(CNN) — raffle ticket for a new 1959 Chevrolet; credit cards without magnetic stripe; Black and white family photos. Treasures hidden behind a bathroom wall at the Plaza Theater untouched for decades.
65 years later, contractors discovered a hidden gap behind a collapsed bathroom wall during renovations. Under a mountain of dust, in a closet, lay a withered burgundy wallet, frozen in time.
From there, Plaza Theater owner Chris Escobar said he was determined to return the wallet to the family.
“It's a portal to the past,” Escobar told CNN. “And then realize it's gone from a family of real people who lived in this neighborhood for 65 years, and imagine if we could find them.”
The Plaza Theatre, Atlanta's oldest theater and cultural landmark, has all kinds of oldies. Escobar said he found old popcorn displays with marquee lettering and bottles of liquor that are no longer fashionable. But he said it felt strange to find this wallet that hadn't been seen in half a century.
Escobar said the wallet was “full of history,” giving him a good starting point to trace its owner's family.
According to the license inside the wallet, the owner is one Floy Culbreath. But Escobar ran into her first problem: Women at the time were often referred to by their husbands' names, so a search for Culbreth's name yielded few results.
Escobar called his wife, Nicole, an “internet detective” to track down the owner of the wallet.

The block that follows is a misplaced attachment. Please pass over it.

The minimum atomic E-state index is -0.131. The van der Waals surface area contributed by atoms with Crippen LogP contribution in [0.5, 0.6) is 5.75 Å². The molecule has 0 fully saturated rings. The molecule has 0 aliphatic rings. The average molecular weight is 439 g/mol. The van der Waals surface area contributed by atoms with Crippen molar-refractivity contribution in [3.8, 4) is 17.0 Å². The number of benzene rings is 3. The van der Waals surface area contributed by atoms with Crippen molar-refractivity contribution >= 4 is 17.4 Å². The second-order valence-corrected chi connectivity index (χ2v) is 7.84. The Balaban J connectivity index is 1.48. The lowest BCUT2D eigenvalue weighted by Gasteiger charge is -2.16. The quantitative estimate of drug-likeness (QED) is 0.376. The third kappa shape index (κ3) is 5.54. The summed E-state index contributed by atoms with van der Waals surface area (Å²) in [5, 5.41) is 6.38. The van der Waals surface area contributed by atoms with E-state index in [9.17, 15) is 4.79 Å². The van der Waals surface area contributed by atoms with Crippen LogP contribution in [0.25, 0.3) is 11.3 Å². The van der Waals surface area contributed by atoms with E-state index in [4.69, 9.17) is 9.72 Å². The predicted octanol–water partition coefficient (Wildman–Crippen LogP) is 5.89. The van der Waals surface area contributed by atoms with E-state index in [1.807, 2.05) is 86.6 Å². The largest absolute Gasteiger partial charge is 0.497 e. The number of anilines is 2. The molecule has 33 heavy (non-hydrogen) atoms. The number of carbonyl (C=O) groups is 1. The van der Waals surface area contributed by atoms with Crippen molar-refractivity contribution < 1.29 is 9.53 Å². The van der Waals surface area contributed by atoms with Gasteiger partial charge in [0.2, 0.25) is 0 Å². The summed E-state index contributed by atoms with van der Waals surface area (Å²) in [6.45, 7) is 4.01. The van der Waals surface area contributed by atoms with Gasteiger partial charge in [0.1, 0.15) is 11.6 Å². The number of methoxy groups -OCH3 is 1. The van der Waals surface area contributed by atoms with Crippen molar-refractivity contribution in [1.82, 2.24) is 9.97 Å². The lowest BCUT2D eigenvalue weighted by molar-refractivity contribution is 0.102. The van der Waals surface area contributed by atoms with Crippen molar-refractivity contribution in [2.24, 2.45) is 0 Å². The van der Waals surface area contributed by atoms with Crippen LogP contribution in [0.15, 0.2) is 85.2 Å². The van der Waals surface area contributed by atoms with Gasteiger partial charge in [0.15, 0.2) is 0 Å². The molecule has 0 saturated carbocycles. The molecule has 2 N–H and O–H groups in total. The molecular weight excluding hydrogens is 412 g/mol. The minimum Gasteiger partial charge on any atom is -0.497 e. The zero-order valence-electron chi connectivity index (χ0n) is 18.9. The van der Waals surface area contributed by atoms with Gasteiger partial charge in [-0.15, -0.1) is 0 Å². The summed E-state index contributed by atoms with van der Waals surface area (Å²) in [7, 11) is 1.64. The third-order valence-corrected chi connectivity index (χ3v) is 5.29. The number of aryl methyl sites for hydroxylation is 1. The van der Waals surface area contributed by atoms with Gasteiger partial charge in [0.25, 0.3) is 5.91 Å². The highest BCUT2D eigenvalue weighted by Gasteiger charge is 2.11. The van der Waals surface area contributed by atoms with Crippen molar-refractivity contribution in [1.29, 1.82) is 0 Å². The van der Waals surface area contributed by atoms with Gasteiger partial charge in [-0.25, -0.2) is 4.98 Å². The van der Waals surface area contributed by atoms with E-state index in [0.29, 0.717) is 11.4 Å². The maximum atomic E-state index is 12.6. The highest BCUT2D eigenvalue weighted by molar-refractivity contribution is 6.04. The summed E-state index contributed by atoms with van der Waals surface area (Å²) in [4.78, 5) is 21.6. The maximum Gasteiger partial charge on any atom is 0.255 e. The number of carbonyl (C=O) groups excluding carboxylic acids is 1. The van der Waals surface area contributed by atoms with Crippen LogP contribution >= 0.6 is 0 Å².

She was able to find an obituary for Roy Galbreth, Flo's husband. From there, it led them down a rabbit hole of children and grandchildren until they found the website for the Culbreath Cup, a cerebral palsy nonprofit charity golf tournament organized by the family. They were able to trace the family lineage back to the Culbreths' daughter, Thea Chamberlain.
“I already feel it's a privilege to work on this historic site,” Escobar said. “But really bring back the family history. “It's a great gift.”
Chamberlain said her mother, Myrna Loy, was beautiful and had “a saucy June Cleaver” personality. He remembers the neighborhood kids saying that watching Mom was more fun than watching “I Love Lucy.”
Culbreath was very involved in the community, teaching Sunday school and participating in the garden club, as well as her non-profit work helping people with cerebral palsy.
Chamberlain found some of her possessions in the wallet: some insurance cards and a doctor's appointment note. He is now 71 years old and was only 6 years old when his mother lost her purse.
The trinkets in the purse were undoubtedly his mother's, Chamberlain said. He could imagine Culbreath waiting to win a Chevrolet drawing or saving his shopping cards.
“It's very moving,” Chamberlain said. “The flood of memories came back and, in a way, brought her back.”
The Culbreths gathered in November to retrieve the wallet and remember their family.
“We had children, grandchildren and great-grandchildren with us,” Escobar said. “So there were generations of Culbreths to recover this lost family history.”
Chamberlain watched as two grandchildren, ages seven and five, pored over receipts and photographs and asked their parents about their history.
“They know it's something to treasure,” he said. “It's a special moment.”
“Music ninja. Analyst. Typical coffee lover. Travel evangelist. Proud explorer.”